Writing Rough Drafts by Hand — like Hemingway

Charles Daly
3 min readApr 30, 2021

There’s a reason we write “thank you” notes and love letters by hand.

I write the rough draft of almost everything by hand: fiction, client work, this post, all my notes.

This week, after watching the first episode of Ken Burns and Lynn Novick’s Hemingway, I reread some of Hemingway on Writing. In it, he says that writing by hand makes it easier to improve your writing.

He writes:

When you start to write you get all the kick and the reader gets none. So you might as well use a typewriter because it is that much easier and you enjoy it that much more. After you learn to write your whole object is to convey everything, every sensation, sight, feeling, place and emotion to the reader. To do this you have to work over what you write. If you write with a pencil you get three different sights at it to see if the reader is getting what you want him to. First when you read it over; then when it is typed you get another chance to improve it, and again in the proof. Writing it first in pencil gives you one-third more chance to improve it. That is .333 which is a damned good average for a hitter. It also keeps it fluid longer so you can better it easier. (Source).

Ernest Hemingway writing by hand while on safari.
Ernest Hemingway writing by hand while on safari.

Writing by hand slows you down (in a good way)

Hemingway’s style was a product of endless rewriting and revision.* He found that the process of typing what he had written by hand gave him a chance to improve it.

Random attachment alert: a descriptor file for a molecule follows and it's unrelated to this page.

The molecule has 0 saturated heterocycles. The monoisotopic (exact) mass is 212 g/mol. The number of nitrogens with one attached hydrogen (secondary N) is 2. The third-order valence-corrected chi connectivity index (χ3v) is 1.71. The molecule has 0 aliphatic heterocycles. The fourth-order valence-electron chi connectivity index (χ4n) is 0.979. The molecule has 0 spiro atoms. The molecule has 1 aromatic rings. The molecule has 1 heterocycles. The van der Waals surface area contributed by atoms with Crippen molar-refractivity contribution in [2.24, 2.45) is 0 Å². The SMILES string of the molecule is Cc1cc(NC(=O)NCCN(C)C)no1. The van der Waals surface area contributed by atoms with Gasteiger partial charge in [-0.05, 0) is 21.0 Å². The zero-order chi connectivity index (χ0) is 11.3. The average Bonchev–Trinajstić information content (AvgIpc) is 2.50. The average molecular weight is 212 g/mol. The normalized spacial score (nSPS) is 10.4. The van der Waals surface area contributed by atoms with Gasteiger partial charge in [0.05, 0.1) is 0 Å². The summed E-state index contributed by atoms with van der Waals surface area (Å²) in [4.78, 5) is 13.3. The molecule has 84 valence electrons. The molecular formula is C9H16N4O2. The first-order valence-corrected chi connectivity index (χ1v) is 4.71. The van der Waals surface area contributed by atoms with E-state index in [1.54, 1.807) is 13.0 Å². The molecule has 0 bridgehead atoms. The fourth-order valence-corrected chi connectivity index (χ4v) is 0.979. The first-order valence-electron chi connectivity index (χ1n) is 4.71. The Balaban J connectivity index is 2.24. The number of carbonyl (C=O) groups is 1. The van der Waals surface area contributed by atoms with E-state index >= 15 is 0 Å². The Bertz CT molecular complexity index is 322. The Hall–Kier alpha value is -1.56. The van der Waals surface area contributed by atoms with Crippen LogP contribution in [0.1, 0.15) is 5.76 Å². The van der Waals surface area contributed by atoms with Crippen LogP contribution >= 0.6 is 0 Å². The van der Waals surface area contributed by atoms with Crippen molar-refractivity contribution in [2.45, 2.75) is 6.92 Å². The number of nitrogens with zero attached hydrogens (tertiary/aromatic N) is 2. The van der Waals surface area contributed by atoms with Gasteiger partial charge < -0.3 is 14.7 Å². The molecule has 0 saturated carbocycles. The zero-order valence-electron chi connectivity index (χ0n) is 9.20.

He worked on a typewriter, but his advice is maybe even more relevant in the laptop age. Rewriting, content editing and line editing are three distinct steps in the writing process. Writing by hand forces you to go one step at a time. A computer lets you skip to the line edit and convince yourself that whatever you’re working on is ready to show the world.

Even if you take the time to make substantial changes to the content and structure of your draft, that’s not the same as having to re-type the entire thing and make improvements as you go.

Rewriting is effective because it sucks. When I have a stack of legal pad pages to type up, I’m interested in getting through them as quickly as possible. That means not wasting time typing up lines that should be cut…

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Charles Daly

B2B Copywriter. Co-author of Make Peace or Die: a Life of Service, Leadership, and Nightmares (my dad’s memoir). https://www.makepeaceordie.com/